Political Outlook Provides Food for Thought - Paycheck

Political Outlook Provides Food for Thought

   Political commentator Matt Lewis had plenty to share with the Dairy Strong 2021 audience in his political outlook presentation. His topic list ranged from the Trump White House years to predictions about President Biden as the nation’s leader to policies directly impacting the dairy industry like climate change and immigration.

   “I’m not sure if Biden would have won if he hadn't had covid to support him,” Lewis said. “He could play to his strengths and avoid the usual hustle of campaigning.”

   While it remains to be seen how Biden will govern, Lewis believes it will either mimic Biden’s campaign, showing slower, incremental growth, or Biden will try to hit a home run immediately. Pressure will come from the democrats to do big things right away such as immigration reform.

   Despite the excitement coming from the democrats, Biden, for the most part, hasn’t allowed himself to change his views. This is likely successful because he isn’t leveraging social media to his advantage.

   “It helps that he’s not on Twitter,” Lewis said. “Despite what some people think, Twitter does not represent the whole world. It’s just a bubble, and Biden ran a tight campaign.”

Immigration Reform  

   According to Lewis, immigration reform is a dangerous issue for any politician. The issue has been weaponized for political reasons, but even if it wasn’t dangerous, Lewis isn’t convinced Biden has the momentum to deal with the issue.

Climate Change

   Lewis warned not to expect any major legislation on climate change anytime soon. The controversial topic won’t support Biden’s unification goals so lawmakers will likely avoid major proposals.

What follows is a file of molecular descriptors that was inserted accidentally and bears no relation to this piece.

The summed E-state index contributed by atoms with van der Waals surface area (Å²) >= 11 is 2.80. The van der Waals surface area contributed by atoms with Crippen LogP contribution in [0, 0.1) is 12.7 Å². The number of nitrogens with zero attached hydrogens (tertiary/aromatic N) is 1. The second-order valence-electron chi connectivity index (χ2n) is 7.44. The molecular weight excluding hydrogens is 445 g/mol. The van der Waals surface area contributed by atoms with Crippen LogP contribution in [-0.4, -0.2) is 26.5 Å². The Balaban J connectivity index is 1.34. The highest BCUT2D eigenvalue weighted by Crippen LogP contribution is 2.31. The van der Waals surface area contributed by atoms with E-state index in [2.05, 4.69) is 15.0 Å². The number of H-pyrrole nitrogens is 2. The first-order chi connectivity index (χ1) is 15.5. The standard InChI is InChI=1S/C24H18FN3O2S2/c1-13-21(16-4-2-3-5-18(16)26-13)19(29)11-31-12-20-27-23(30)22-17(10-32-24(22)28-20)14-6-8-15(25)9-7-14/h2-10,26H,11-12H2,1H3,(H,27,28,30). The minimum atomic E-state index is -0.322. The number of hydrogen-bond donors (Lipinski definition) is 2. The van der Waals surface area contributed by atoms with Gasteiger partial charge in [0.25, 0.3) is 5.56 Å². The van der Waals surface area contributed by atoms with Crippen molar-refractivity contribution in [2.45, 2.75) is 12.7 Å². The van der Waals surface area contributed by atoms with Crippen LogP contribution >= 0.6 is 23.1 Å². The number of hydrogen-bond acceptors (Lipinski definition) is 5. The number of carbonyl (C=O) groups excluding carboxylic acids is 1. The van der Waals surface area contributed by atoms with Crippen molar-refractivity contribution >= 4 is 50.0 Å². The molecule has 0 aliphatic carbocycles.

“I think every piece of legislation is going to sneak in little bits of climate legislation,” he said.

Biden on Unification

   Biden’s inaugural address promoted the need for America’s unification. It’s up to him to end the American civil war, and Lewis believes that’s at the very heart and soul of Biden’s agenda. It’s crucial for Biden’s success to be the opposite of Donald Trump. That means being a healer, cooling down the country and clearly understanding his mandate on unification.

   “I think Biden has a mandate to not be Donald Trump,” Lewis said. “Most people who voted for Biden didn’t need climate change or immigration bills; they want him to heal the country. He might have said the same thing other politicians always say, but it felt fresh because we haven’t heard it in such a long time.”

   An impeachment trial looming for Donald Trump goes directly against Biden’s unification goal. Many people feel Trump needs to be held accountable for his actions before the country can move forward.

Vilsack Returns

   Rural Americans are cautiously optimistic about Tom Vilsack, former agriculture secretary under President Obama, coming back to the White House. Making this appointment successful will require Vilsack reaching out to rural Americans, building personal relationships and being a resource.

   “It’s hard to hate somebody you’ve had a grilled cheese sandwich with,” Lewis said.

Donald Trump and the Future

   After four years of Donald Trump’s leadership, Lewis said one could make an argument that he was the most pro-life president in history, staying in line with the Republican party. Alternatively, one could argue he was also the least moral president in history.

   Silence surrounds Trump over the last few weeks when it comes to social media, which dramatically affects his ability to remain relevant and influential with Republicans.

   “Twitter is the marketplace of ideas, the town square,” Lewis said. “And whether Trump is allowed to use the platform or not, he will always be involved to some degree.”

   Trump may start his own political party or simply try to persuade voters to continue voting Republican, Lewis said. His strategies while in the White House might be successful because they’re unique to him.

U.S. Capitol Insurrection

   Donald Trump’s communication tactics weren’t always effective, but people were watching every time he spoke, tweeted or held a press conference. When he tweeted a very poor message to people who weren’t supporting him the night before the insurrection at the U.S. Capitol, Lewis wasn’t surprised to watch the violence unfold the next day.

   “I believe in the power of words,” Lewis said. “Trump has said a lot of things we might be able to laugh at, but words matter.”

 

Mary Hookham

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